Supporting this anecdotally, the Australian Press Council has noted a recent increase in the use of news agency material in online print publications in Australia. AAP Editor-in-Chief Tony Gillies reported in the 2008 APC State of the News Media report that newspapers, already heavy users of AAP content, “may use three or four times that amount of content on their websites” (APC 2008: 34). The APC report explains the increase:

Content sources such as press agencies like AAP have long provided many stories for Australia's newspapers. The needs of a twenty–four hour newsroom have led to a greater reliance on such sources. Increasingly in a globalised world, newspapers develop relationships with overseas publications with which they share articles on a reciprocal basis. In contrast to the maintenance of overseas bureaux, such stories can lack the context that an Australian journalist working in a foreign country can provide. The current claim is that the greater reliance on outside sources has led to a diminution in quality. (APC 2008)

Alan Knight’s study in 2007 on the use of sources by Australian foreign correspondents, while incorporating insights into the use of news services on the internet, also predicted the demise of news services. The latter observation is inconsistent with both Paterson’s findings and suggestions from the Australian Press Council report which indeed suggest an increasing role for news agencies in the 24/7 newsroom environment. Knight’s analysis seems to emanate from his categorising of news agencies as separate from the internet. In his study however, Tony Vermeer, the then-Editor in Chief of AAP, refuted any such distinction.

People have often seen the web as an alternative news source, but in fact it is an alternative market for agency copy. The most trusted news sites on the web are usually those associated with established media. Established media have always used agencies to produce their product. Agency copy is littered throughout the web. When people call up breaking news, more often than not [it] is agency news they are reading. The reason for that is that agencies are specialists in accurate, real time reporting … Those sorts of skills and abilities are e (sic) just as highly prized in the world of the Internet. That fact that the Internet is there, showcasing these skills, is more an opportunity than a threat. (Vermeer in Knight 2007, p. 20)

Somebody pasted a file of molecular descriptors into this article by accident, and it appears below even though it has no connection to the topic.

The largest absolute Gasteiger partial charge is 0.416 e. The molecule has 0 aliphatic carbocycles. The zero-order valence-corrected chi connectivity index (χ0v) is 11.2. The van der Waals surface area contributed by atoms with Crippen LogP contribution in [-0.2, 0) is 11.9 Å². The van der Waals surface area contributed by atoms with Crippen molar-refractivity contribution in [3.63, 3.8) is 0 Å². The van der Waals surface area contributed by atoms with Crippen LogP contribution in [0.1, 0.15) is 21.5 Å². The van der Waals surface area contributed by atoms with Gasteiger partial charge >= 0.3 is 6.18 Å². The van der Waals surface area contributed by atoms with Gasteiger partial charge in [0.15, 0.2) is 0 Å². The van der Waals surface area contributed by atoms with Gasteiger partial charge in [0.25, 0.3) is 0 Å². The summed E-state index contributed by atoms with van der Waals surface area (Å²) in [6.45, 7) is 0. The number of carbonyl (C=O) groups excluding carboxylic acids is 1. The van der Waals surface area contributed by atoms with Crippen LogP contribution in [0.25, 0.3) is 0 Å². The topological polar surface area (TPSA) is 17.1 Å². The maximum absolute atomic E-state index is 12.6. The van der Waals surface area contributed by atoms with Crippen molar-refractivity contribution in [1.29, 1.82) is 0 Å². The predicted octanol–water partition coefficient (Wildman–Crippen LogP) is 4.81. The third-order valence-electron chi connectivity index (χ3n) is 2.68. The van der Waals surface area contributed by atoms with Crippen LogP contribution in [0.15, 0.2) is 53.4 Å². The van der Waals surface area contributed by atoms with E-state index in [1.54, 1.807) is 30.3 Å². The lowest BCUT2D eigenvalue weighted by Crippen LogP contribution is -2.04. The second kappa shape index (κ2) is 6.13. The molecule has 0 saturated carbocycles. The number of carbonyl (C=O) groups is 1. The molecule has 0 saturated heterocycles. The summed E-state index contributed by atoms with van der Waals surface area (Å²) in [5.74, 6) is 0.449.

This idea is reflected in Paterson’s findings, which identified upward trends in internet uptake of news agency material. His study, which looked at the amount of measurable verbatim news agency coverage by a range of major online news services, including CNN, BBC, (US) ABC, Sky and Guardian, found in every case usage had grown substantially, on average from 68 per cent in 2001 to 85 per cent in 2006. He noted that:

The major US sites, CNN, MCNBC, and ABC, are doing substantially less original international journalism than they were five years ago [from 2001 to 2006]. The New York Times seems to be doing more. BBC Online continues to exhibit little verbatim use of news agencies, and stories generally appear to draw from a wider range of sources than the American services…Sky appears to draw just from news agencies, but their text has been extensively reworded in Sky’s concise house style. (Paterson, 2006, p. 18)

There are several points raised here by Paterson which warrant close attention. These include the use of verbatim news and the use of remodeled news generated by news agencies and used in other media. One pilot Australian study of FM radio news, which found that 61 per cent of analysed news bulletins came from AAP, also found that journalists rewrote copy from this service in accordance with house style:

… although AAP was the staple of the newsroom, its stories were never used in their original form. During the observation period, every story was rewritten in the “relaxed” and more informal FM style and stories were considerably shortened. (Raward & Johnston, 2009: 70)